In a close race, Angus Birt defeated former leadership candidate Shawn Driscoll in a Progressive Conservative nomination contest on Monday night.
Birt won the majority of the 105 votes cast in the Charlottetown-West Royalty nomination vote, held at the West Royalty Community Centre.
Birt has volunteered with the PC Party for several years, door-knocking in election campaigns with former PC candidate Bobby MacMillan and former premier Pat Binns. Professionally, he has been a guest service agent for Air Canada for over 30 years.
Driscoll, who ran against Dennis King during February’s PC leadership convention, had previously worked as a policy advisor with former Egmont MP Gail Shea.
"It was a tight run. I had a great opponent. He put up a good fight," Birt said.
"Shawn was a good candidate. I hope he sticks around, he's got a future ahead of him."
Driscoll told The Guardian the difference between the two candidates was only three votes.
“Angus is a good guy. He’s been around the party. At the end of the day, it’s about votes, and he got three more votes than me,” Driscoll said.
Birt is a first-time candidate but said he had been considering a run for office for some time. A conversation with former premier Pat Binns earlier this year helped convince him to run.
He said health care and housing issues loom the largest as issues he hopes to change.
"If you go back to the Robert Ghiz government, his biggest platform when he got elected was 'I'll have a doctor for anyone in the province.' That didn't happen,” Birt said.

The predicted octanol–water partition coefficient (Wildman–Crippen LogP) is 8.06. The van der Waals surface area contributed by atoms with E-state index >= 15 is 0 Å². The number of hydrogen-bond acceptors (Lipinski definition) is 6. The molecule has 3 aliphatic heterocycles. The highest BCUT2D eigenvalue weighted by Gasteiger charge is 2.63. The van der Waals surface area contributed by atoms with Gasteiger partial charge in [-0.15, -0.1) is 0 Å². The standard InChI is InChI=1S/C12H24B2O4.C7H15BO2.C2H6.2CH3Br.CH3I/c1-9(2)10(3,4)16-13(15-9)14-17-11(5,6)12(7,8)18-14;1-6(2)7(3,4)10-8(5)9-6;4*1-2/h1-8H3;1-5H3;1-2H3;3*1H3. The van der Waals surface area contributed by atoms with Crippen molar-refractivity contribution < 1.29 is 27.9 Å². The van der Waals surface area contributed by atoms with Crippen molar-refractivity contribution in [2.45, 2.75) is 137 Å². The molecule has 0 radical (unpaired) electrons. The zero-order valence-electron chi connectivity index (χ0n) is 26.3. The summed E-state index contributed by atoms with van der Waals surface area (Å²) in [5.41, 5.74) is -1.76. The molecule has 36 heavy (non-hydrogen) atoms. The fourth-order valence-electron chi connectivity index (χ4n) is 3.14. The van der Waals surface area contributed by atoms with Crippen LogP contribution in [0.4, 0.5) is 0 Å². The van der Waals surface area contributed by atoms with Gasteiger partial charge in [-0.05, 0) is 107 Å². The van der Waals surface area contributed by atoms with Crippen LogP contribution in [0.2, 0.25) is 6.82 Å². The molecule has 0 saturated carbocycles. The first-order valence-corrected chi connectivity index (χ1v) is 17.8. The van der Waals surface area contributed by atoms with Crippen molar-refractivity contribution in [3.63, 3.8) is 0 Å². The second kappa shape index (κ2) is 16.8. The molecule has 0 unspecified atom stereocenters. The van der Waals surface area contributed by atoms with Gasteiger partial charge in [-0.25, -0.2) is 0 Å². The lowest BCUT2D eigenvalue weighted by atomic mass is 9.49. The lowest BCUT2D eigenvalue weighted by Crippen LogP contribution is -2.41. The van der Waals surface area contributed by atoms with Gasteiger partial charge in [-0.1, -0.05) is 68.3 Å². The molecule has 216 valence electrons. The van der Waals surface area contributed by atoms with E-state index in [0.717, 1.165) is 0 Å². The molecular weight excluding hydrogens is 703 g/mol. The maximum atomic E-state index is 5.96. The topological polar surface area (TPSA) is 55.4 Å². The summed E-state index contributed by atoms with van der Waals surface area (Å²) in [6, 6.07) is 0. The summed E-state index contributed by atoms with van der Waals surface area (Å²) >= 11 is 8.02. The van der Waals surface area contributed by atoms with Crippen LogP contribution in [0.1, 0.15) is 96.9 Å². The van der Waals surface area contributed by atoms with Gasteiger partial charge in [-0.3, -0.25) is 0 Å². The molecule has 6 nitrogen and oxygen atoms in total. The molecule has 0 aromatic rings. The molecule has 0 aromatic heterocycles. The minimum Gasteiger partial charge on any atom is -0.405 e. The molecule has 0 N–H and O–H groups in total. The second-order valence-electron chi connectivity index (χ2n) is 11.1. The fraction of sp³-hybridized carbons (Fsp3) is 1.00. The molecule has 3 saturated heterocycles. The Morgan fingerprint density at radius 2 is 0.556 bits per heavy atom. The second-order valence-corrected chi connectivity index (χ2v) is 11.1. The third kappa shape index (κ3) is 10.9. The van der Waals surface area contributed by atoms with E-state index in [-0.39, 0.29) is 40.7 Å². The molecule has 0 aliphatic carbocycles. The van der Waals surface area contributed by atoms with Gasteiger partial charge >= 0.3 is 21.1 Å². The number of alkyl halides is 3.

"The other thing is, affordable housing is huge."
Birt said he was encouraged by a recent poll that showed a nine-point increase in public support for the PCs. He will face Liberal candidate Gord McNeilly, Green candidate Gavin Hall and independent candidate Bush Dumville in Charlottetown-West Royalty.
An opinion poll released by Corporate Research Associates last week showed the PC Party polling ahead of the Liberals, but nine percentage points below the Greens. The same poll showed PC Leader Dennis King as the preferred premier of only 15 per cent of decided voters, lower than 20 per cent who preferred premier Wade MacLauchlan and 37 per cent who preferred Green Party leader Peter Bevan-Baker.
Driscoll was critical of King during the leadership contest. In a letter to PC party president Charles Blue last November, Driscoll raised concerns that King could be perceived as a “backroom” candidate by voters.
Aside from Sarah Stewart-Clark, who was already nominated in Charlottetown-Hillsborough Park prior to running for leader, and King himself, Driscoll was the only leadership candidate to put his name forward as a candidate for the party.
Neither Allan Dale nor Kevin Arsenault, who garnered the second and third highest number of votes after King, have so far announced plans to stand as candidates.
Elsewhere in P.E.I., PC nomination candidate Darren Creamer announced in an e-mail to PC Party members that he would be withdrawing from the nomination contest in Stanhope-Marshfield.
A statement attributed to Creamer said he had seen a “strong groundswell of support” for dairy farmer Bloyce Thompson.
“It has also become clear to me that Bloyce will win the nomination and be the next MLA for District 8, Stanhope - Marshfield and I will be removing myself from the nomination process,” Creamer said in the statement.
Thompson announced his intention to seek the nomination in February. Creamer had announced his intention to seek the nomination last June. Creamer declined to comment publicly to The Guardian about his reasons for withdrawing.
The Liberal Party of P.E.I. has also been busily nominating candidates. Since the beginning of March, the party has nominated three candidates - Ian MacPherson in Belfast-Murray, David Dunphy in Stratford-Keppoch and Sonny Gallant in Evangeline-Miscouche.